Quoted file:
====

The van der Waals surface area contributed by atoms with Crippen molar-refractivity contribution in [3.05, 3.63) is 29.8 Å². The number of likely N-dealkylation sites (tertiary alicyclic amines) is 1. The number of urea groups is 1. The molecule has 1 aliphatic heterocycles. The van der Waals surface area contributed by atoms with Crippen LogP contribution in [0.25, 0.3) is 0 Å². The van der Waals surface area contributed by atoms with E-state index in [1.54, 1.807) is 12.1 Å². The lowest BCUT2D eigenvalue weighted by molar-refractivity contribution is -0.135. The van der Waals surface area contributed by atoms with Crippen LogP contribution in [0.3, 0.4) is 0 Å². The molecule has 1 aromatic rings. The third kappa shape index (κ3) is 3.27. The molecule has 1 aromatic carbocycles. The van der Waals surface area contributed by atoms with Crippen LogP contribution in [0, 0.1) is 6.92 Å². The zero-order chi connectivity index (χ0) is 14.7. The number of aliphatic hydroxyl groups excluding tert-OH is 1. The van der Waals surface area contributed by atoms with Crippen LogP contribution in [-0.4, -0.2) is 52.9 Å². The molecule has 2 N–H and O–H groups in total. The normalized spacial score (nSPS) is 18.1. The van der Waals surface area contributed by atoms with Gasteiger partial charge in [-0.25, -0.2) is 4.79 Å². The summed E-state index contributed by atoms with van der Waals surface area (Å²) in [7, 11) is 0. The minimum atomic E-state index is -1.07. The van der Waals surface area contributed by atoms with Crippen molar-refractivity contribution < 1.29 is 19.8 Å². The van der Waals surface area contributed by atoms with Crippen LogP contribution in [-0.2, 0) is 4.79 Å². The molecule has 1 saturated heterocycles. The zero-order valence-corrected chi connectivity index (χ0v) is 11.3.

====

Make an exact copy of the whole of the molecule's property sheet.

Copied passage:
The van der Waals surface area contributed by atoms with Crippen molar-refractivity contribution in [3.05, 3.63) is 29.8 Å². The number of likely N-dealkylation sites (tertiary alicyclic amines) is 1. The number of urea groups is 1. The molecule has 1 aliphatic heterocycles. The van der Waals surface area contributed by atoms with Crippen LogP contribution in [0.25, 0.3) is 0 Å². The van der Waals surface area contributed by atoms with E-state index in [1.54, 1.807) is 12.1 Å². The lowest BCUT2D eigenvalue weighted by molar-refractivity contribution is -0.135. The van der Waals surface area contributed by atoms with Crippen LogP contribution in [0.3, 0.4) is 0 Å². The molecule has 1 aromatic rings. The third kappa shape index (κ3) is 3.27. The molecule has 1 aromatic carbocycles. The van der Waals surface area contributed by atoms with Crippen LogP contribution in [0, 0.1) is 6.92 Å². The zero-order chi connectivity index (χ0) is 14.7. The number of aliphatic hydroxyl groups excluding tert-OH is 1. The van der Waals surface area contributed by atoms with Crippen LogP contribution in [-0.4, -0.2) is 52.9 Å². The molecule has 2 N–H and O–H groups in total. The normalized spacial score (nSPS) is 18.1. The van der Waals surface area contributed by atoms with Gasteiger partial charge in [-0.25, -0.2) is 4.79 Å². The summed E-state index contributed by atoms with van der Waals surface area (Å²) in [7, 11) is 0. The minimum atomic E-state index is -1.07. The van der Waals surface area contributed by atoms with Crippen molar-refractivity contribution < 1.29 is 19.8 Å². The van der Waals surface area contributed by atoms with Crippen LogP contribution in [-0.2, 0) is 4.79 Å². The molecule has 1 saturated heterocycles. The zero-order valence-corrected chi connectivity index (χ0v) is 11.3.